Thing 1: I am sad to announce that, barring a miracle from the heavens (which are mostly passing out snow these days), my book will NOT be out by the end of 2009.
*moment of sniffle-y silence*
However, like many things in life, this continued delay comes with an unexpected benefit. Here it is:
This is a group started by my good friend Amy to help promote authors who are being published in 2010 and 2011 by smaller presses. One of my regrets with Flute was that I wouldn't be able to be a part of a promotional group like this, and now I can!
To find out more, you can visit their site.
Thing 2: I don't often comment on some of the popular blogs I follow, mostly because by the time I get there, there are so many comments that I'm intimidated. But when Rachelle Gardener posted a rant the other day, a commenter said something that I felt needed to be addressed, and I thought I'd share my reply with you.
I believe there is a misconception in this statement.
"He writes great stuff... but never gets any feedback from the people who matter (agents, editors)."
The people who matter are not agents, editors or publishers. The people who matter are the people who buy books. The people who matter are the readers.
The readers are the ones who determine the New York Times Bestseller List.
The readers are the ones who fail to buy the struggling midlist author's books, thus making it hard for them to sell another.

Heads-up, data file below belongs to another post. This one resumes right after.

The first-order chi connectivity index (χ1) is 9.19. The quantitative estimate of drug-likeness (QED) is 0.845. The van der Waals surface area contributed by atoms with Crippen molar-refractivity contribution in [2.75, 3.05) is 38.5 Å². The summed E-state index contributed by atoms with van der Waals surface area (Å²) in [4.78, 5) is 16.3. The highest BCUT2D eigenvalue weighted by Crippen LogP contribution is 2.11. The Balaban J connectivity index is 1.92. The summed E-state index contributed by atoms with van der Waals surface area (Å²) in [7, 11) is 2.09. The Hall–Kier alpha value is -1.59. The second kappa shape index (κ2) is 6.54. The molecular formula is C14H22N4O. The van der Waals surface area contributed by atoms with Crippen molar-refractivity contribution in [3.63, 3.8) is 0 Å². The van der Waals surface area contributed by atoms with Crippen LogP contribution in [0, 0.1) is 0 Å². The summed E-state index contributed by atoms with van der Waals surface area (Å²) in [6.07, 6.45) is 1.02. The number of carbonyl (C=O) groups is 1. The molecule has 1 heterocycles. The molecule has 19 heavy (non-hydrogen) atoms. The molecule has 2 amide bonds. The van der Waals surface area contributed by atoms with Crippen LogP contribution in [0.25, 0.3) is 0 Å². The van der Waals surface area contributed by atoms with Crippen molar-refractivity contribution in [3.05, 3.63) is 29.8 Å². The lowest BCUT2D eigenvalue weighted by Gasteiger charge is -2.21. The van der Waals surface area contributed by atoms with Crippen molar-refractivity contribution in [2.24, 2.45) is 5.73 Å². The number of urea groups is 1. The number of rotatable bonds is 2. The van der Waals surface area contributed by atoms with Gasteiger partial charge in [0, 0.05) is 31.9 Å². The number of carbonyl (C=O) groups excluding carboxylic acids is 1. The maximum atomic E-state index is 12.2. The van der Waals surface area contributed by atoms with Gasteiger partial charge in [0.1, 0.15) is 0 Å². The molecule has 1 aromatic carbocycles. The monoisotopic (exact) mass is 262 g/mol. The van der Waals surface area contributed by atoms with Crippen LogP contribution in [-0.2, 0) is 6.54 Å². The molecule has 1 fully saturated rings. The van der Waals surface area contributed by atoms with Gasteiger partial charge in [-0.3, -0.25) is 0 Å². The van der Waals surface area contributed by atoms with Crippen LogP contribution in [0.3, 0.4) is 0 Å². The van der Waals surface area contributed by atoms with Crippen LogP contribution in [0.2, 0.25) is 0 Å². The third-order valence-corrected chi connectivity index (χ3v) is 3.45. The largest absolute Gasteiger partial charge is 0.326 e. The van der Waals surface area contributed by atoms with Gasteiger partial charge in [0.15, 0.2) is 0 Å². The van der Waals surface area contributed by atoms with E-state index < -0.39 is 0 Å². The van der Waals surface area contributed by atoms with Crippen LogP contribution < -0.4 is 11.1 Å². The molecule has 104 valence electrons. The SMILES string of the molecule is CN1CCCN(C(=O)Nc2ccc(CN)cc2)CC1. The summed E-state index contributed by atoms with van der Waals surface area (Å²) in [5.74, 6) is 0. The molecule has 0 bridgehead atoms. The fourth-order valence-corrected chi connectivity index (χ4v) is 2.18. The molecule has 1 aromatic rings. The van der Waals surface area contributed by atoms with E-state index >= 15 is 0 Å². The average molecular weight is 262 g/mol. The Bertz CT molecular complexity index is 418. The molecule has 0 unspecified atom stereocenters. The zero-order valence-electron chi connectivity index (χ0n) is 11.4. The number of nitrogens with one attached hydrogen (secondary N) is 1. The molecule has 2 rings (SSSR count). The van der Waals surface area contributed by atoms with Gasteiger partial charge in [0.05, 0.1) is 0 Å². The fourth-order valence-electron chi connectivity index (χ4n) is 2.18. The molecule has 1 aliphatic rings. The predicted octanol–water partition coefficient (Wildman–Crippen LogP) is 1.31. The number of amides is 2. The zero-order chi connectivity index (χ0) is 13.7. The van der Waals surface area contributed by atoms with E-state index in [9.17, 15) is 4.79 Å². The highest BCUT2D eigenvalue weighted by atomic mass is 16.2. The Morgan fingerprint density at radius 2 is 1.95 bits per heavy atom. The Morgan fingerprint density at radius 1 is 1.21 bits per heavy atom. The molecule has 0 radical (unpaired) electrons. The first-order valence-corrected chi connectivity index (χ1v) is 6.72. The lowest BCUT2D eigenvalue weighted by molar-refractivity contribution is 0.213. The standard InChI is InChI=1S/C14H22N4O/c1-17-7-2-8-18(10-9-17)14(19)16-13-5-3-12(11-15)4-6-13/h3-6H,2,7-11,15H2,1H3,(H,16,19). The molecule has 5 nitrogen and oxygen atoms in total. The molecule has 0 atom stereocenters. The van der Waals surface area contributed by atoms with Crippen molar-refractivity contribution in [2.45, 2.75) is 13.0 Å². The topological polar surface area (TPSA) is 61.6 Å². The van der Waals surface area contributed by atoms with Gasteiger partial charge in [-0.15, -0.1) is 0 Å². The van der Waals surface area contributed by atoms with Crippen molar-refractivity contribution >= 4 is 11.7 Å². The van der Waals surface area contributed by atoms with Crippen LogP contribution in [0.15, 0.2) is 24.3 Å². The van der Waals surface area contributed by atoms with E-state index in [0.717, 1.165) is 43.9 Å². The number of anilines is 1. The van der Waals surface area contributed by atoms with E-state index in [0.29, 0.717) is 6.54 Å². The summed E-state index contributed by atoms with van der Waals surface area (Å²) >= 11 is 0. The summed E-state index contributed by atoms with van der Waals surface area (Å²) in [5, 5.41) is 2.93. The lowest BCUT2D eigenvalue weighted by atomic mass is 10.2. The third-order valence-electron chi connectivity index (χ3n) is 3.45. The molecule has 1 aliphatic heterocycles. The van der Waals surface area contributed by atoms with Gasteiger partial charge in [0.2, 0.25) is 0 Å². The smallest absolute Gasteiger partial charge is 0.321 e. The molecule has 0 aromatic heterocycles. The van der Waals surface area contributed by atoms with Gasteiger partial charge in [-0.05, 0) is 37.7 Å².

The readers are the reason that the books on the shelves are there in the first place, crap or not.
The whole publishing industry, good and bad, is based on selling. Agents try to find authors they think they can sell, publishers want books they think will sell well. But the people who are BUYING BOOKS are the ones with the power.
Now, it's true that readers can't always tell you why they put down a book, or what didn't work for them. That's why writers need other writers. That's why they need to study craft, read writing books written by people who have sold books, and why they need to keep practicing.
But I don't think your friend, or any of us, would be well-served by looking to agents and editors as the ones who matter. Because you can get a great agent, sell to a huge publisher, get all the marketing support you could ever want, and still not hook the reader.
The readers are the ones who matter.
So that was my thought. There's been lots of talk lately about the future of publishing, and I see a lot of writers getting angry, frustrated or despairing. But for me it helps to remember that ultimately it comes down to one group of people, one final test.
Can you hook the reader?